Article

Gordon Campbell

American glasshouse founded in Philadelphia in 1861 by William Gillinder, an English glassworker who had moved to America in 1854. For the first few years it was called Franklin Flint Works, and manufactured glass chimneys and glassware. When William’s sons, James and Frederic, joined the company in 1867, the name was changed to Gillinder & Sons and the product range expanded. In 1876 the company built and operated a complete glass factory on the Centennial International Exhibition in Philadelphia, making and selling popular pressed souvenir pieces as well as cut and engraved glass. The attention that Gillinder's displays of cut glass attracted at the exhibition led to a boom in the cut-glass industry. In 1912 the brothers William and James Gillinder bought the Bronx and Ryal glasshouse in Port Jervis, NY, and operated there as the Gillinder Brothers. The Philadelpha glasshouse closed in the 1930s, but the Port Jervis factory continues to produce fine glass....

Article

Gordon Campbell

(b Sundhauser, 1870; d Paris, 1936).

French stained-glass artist and ébéniste of Alsatian origin. He trained with the Daum brothers and Louis Majorelle in Nancy, where he designed the stained-glass windows in the Chambre de Commerce and made furniture for Majorelle. In 1916 he moved to Paris, where his work includes the stained glass of St Christophe de Javel (...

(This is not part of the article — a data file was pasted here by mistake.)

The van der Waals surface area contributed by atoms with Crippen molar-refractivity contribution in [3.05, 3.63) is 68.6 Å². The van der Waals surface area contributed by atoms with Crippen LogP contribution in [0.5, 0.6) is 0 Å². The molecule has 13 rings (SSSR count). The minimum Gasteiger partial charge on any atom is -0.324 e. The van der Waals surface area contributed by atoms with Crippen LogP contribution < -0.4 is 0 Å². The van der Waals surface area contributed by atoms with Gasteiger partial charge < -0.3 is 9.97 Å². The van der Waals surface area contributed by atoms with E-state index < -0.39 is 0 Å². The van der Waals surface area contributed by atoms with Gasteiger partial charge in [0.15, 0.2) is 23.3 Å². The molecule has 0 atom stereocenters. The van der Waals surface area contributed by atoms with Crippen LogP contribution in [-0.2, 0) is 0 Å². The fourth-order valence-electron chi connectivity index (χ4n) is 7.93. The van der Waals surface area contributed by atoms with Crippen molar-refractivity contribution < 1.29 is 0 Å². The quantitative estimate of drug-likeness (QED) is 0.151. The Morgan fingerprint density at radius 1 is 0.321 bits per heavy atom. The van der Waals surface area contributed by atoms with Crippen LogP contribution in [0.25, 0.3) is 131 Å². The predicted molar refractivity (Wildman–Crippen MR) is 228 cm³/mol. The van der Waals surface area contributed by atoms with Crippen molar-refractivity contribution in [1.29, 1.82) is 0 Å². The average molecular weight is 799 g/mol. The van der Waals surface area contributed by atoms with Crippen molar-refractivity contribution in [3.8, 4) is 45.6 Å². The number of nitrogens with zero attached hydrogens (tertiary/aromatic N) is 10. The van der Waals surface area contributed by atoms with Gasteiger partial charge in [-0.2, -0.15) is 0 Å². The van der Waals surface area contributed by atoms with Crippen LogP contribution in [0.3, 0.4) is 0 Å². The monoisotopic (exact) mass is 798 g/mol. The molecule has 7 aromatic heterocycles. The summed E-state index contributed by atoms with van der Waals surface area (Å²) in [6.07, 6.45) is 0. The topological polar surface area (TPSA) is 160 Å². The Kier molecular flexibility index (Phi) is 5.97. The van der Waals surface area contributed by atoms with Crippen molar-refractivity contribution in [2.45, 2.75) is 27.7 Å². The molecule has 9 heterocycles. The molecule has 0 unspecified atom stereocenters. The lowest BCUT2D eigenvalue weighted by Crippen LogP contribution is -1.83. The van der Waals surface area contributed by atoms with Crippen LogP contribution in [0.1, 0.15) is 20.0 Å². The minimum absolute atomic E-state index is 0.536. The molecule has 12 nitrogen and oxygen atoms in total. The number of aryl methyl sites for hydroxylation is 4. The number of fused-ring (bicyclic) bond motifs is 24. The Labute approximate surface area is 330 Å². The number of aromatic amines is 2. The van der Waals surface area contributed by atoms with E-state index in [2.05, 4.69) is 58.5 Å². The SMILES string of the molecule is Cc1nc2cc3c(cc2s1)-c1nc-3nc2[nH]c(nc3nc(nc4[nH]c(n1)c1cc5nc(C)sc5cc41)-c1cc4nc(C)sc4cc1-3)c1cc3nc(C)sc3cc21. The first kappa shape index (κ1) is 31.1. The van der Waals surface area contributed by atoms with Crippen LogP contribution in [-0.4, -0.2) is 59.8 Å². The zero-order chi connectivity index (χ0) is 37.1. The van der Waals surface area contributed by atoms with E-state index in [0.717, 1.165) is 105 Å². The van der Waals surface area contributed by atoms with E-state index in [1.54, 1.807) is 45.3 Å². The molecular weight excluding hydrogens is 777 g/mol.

Article

John Mawer

(b Bodiam, E. Sussex, Feb 17, 1849; d London, Aug 21, 1930).

English designer. He was educated at Marlborough College and New College, Oxford, where he studied drawing under John Ruskin. Although he took Holy Orders in 1873, he continued to practise as a designer and eventually gave up his clerical duties in 1882, the year in which Arthur Mackmurdo founded the Century Guild of Artists, London. In 1883 Mackmurdo and Image opened the Century Guild Workshops. Image painted panels and inscriptions and designed inlaid decoration for furniture made by the Guild and also produced the title-page woodcut for its magazine The Hobby Horse, first published in 1884, which he co-edited from 1886 to 1892. The Guild itself was dissolved in 1888. He undertook design commissions in several fields—stained glass, typography, mosaic and embroidery (for the Royal School of Needlework). He also became active within the Art Workers’ Guild, London, of which he became master in 1900. In the same year he began working for the Glasgow furniture manufacturers ...

Article

Phylis Floyd